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There are two commands:

sfdx force:package:create --name "MyApp" --description "MyApp" --packagetype Unlocked -r force-app

sfdx force:package:version:create --package MyApp --installationkey securepassword --wait 20

Package Installation URL: https://login.salesforce.com/packaging/installPackage.apexp?p0=xxxxxx

As I understand it the first command creates a package from my project (updating the project json file) and the second one pushes it the Salesforce servers with a password for access.

Where is this package hosted? Is it on our dev hub? Or is it somewhere anyone in the world could install it if they had the url and the password?

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Your options aren't mutually exclusive. The force:package:version:create command docs say that the command "Creates a package version in the Dev Hub org." But your DevHub org is still on a Salesforce instance, and yes, anyone with the package version id and the installation key could install it. From PM Dileep Burki's unofficial FAQ:

An unlocked package can be installed in any Salesforce environment - scratch orgs, sandbox orgs, trial orgs, and production orgs (see here for a note on beta vs released state of a package version).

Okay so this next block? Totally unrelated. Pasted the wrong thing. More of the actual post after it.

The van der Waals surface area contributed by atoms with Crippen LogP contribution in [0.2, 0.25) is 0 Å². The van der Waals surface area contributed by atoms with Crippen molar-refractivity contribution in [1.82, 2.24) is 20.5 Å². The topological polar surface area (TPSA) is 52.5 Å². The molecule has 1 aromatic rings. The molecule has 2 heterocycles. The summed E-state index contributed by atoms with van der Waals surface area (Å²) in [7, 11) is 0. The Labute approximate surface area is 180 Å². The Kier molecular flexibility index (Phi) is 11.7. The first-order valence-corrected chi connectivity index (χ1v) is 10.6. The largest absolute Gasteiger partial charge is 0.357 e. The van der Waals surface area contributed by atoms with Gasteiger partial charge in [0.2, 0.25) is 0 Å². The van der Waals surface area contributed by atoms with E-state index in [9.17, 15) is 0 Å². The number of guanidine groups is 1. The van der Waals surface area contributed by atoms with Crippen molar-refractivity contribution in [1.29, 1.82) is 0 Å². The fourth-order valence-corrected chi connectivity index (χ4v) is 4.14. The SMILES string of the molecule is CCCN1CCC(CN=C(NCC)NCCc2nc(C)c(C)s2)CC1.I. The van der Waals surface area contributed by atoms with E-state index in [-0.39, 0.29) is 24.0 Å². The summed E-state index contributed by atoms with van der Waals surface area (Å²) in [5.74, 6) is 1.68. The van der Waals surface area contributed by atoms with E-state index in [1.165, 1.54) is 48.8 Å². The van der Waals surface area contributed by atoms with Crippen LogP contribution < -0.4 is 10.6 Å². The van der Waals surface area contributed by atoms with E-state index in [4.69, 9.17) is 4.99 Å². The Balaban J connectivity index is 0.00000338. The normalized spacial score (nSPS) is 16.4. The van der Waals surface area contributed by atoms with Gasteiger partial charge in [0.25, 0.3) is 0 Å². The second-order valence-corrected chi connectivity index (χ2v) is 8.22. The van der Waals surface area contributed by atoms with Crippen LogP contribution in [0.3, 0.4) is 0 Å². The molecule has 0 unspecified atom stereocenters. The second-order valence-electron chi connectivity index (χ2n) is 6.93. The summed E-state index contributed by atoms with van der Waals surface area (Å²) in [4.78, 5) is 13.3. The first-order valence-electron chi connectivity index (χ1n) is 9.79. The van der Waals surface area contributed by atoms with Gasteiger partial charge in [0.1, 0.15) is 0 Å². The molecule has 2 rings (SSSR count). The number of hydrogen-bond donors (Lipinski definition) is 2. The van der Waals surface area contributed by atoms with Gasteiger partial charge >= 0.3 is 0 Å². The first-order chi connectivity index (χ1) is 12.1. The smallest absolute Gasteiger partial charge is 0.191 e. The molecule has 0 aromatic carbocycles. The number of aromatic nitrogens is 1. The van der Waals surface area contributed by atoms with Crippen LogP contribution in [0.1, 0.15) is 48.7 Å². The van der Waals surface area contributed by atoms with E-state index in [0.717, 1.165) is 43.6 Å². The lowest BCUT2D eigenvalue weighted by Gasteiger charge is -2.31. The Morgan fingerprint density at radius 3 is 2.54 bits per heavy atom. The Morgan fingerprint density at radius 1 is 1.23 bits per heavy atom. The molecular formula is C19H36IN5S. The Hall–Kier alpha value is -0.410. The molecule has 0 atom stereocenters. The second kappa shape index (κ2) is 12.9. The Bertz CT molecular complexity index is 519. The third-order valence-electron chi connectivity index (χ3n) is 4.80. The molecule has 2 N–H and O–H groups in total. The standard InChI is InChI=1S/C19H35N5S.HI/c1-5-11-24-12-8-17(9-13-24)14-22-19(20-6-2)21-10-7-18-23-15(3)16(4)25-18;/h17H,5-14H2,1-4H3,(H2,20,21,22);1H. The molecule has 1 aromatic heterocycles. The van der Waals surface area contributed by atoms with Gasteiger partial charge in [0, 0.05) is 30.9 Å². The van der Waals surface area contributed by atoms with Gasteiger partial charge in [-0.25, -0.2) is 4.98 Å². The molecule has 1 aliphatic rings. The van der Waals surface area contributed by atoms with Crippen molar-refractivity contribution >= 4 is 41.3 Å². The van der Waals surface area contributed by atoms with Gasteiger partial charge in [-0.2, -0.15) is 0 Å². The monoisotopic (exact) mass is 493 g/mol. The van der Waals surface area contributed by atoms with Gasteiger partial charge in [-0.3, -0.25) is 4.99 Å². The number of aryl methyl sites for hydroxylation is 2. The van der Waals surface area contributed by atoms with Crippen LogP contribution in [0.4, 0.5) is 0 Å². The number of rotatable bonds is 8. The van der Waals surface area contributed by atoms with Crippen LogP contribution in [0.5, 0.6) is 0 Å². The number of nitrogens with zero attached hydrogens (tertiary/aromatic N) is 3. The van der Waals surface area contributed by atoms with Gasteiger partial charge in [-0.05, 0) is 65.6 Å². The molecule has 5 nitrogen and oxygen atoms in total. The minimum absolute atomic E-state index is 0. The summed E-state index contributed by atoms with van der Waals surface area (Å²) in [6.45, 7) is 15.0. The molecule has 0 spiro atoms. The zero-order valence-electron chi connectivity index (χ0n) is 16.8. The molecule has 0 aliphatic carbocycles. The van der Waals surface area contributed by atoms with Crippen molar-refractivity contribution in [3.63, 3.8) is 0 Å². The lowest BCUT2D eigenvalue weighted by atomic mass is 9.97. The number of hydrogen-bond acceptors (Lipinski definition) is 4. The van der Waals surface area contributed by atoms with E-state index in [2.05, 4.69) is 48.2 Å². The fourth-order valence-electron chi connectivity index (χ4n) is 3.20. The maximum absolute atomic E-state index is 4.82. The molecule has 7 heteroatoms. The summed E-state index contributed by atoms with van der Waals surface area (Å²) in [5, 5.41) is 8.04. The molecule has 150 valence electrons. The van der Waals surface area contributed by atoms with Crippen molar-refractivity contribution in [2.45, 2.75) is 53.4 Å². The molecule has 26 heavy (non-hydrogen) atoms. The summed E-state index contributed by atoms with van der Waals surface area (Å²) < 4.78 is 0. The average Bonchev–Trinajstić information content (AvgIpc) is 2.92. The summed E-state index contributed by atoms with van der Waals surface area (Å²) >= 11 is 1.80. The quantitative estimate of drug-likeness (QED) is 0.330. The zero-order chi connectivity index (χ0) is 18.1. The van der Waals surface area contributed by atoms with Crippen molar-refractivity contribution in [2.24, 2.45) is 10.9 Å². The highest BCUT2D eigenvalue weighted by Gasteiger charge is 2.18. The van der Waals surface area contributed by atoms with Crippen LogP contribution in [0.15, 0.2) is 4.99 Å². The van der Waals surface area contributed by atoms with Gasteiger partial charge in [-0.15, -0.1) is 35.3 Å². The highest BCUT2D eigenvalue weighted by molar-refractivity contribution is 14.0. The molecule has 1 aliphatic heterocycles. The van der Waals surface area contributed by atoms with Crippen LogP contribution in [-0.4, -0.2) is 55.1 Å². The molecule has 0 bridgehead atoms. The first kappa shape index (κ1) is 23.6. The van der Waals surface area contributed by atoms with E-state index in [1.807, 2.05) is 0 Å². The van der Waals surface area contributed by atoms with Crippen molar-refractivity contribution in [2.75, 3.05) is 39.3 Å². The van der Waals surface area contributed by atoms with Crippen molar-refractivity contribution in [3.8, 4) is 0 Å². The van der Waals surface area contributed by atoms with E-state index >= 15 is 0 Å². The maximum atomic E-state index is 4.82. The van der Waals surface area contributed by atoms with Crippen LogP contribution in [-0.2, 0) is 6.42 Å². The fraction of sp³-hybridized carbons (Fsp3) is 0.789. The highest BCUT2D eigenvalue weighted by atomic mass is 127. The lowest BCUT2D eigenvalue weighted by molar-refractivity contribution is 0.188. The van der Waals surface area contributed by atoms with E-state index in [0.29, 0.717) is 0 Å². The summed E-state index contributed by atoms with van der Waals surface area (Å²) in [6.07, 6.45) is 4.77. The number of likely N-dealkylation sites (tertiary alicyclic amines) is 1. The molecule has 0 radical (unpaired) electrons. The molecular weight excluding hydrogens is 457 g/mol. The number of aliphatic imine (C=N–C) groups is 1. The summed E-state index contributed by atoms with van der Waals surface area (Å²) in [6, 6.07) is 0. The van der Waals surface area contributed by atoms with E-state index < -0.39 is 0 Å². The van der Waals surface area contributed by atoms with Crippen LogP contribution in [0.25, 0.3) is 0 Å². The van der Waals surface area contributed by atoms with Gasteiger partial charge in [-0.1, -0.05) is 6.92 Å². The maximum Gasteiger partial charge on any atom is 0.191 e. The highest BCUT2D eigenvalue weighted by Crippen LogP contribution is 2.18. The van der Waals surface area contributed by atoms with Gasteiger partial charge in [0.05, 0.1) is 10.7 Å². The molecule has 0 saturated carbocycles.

Further down, under "How can I secure my packages?", he also says:

In future (safe harbor), we have plans to provide additional security mechanisms to enable enhanced security for your packages.

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  • Thanks for this. What I was trying to understand is whether there is away to package code up in a controlled way and be able for developers to pull in packages into their scratch orgs and the more control route to live (sandboxes etc). Without putting out source code out there with minimal security controls. – Skynet5 Aug 20 '19 at 13:28
  • Does my answer get at that enough for you? You certainly can install packages into scratch orgs, and set dependencies between packages. – Thomas Taylor Aug 20 '19 at 13:32
  • It does. So to confirm a package in sfdx has little security, so unless you accept the risk of creating a new attack vector in which source code can be leaked by just knowing a url and password, sfdx packaging is of little use. Correct? – Skynet5 Aug 20 '19 at 13:36
  • I would say "unlocked packaging" specifically, but yes. – Thomas Taylor Aug 20 '19 at 13:45
  • OK. So is there another packaging approach that we could look at for avoiding this. We really want to start componentizating our solutions to share discrete functionality across our large estate. And wondering the best approach without such risks of code leakage. – Skynet5 Aug 20 '19 at 13:47

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